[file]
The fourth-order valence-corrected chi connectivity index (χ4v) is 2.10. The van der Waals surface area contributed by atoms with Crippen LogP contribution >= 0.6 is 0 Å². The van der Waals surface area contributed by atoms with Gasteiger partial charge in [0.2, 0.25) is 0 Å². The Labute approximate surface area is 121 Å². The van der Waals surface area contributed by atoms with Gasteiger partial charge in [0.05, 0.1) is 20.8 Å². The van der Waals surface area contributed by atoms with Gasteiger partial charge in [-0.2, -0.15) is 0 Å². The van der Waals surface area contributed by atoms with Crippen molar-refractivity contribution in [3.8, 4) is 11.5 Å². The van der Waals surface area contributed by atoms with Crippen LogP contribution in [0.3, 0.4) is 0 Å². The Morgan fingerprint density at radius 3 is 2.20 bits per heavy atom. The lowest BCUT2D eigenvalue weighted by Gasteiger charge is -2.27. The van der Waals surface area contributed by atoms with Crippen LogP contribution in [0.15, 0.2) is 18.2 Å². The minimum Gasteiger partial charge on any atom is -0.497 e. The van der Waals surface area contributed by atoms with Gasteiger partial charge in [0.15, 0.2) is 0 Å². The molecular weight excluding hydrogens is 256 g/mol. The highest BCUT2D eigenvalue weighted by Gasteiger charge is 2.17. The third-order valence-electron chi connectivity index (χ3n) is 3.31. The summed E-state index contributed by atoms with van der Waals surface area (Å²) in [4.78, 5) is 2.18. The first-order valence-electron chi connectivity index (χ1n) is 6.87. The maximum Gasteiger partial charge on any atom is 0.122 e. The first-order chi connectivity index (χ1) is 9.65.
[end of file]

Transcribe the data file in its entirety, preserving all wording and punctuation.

The fourth-order valence-corrected chi connectivity index (χ4v) is 2.10. The van der Waals surface area contributed by atoms with Crippen LogP contribution >= 0.6 is 0 Å². The van der Waals surface area contributed by atoms with Gasteiger partial charge in [0.2, 0.25) is 0 Å². The Labute approximate surface area is 121 Å². The van der Waals surface area contributed by atoms with Gasteiger partial charge in [0.05, 0.1) is 20.8 Å². The van der Waals surface area contributed by atoms with Gasteiger partial charge in [-0.2, -0.15) is 0 Å². The van der Waals surface area contributed by atoms with Crippen molar-refractivity contribution in [3.8, 4) is 11.5 Å². The van der Waals surface area contributed by atoms with Crippen LogP contribution in [0.3, 0.4) is 0 Å². The Morgan fingerprint density at radius 3 is 2.20 bits per heavy atom. The lowest BCUT2D eigenvalue weighted by Gasteiger charge is -2.27. The van der Waals surface area contributed by atoms with Crippen LogP contribution in [0.15, 0.2) is 18.2 Å². The minimum Gasteiger partial charge on any atom is -0.497 e. The van der Waals surface area contributed by atoms with Gasteiger partial charge in [0.15, 0.2) is 0 Å². The molecular weight excluding hydrogens is 256 g/mol. The highest BCUT2D eigenvalue weighted by Gasteiger charge is 2.17. The third-order valence-electron chi connectivity index (χ3n) is 3.31. The summed E-state index contributed by atoms with van der Waals surface area (Å²) in [4.78, 5) is 2.18. The first-order valence-electron chi connectivity index (χ1n) is 6.87. The maximum Gasteiger partial charge on any atom is 0.122 e. The first-order chi connectivity index (χ1) is 9.65.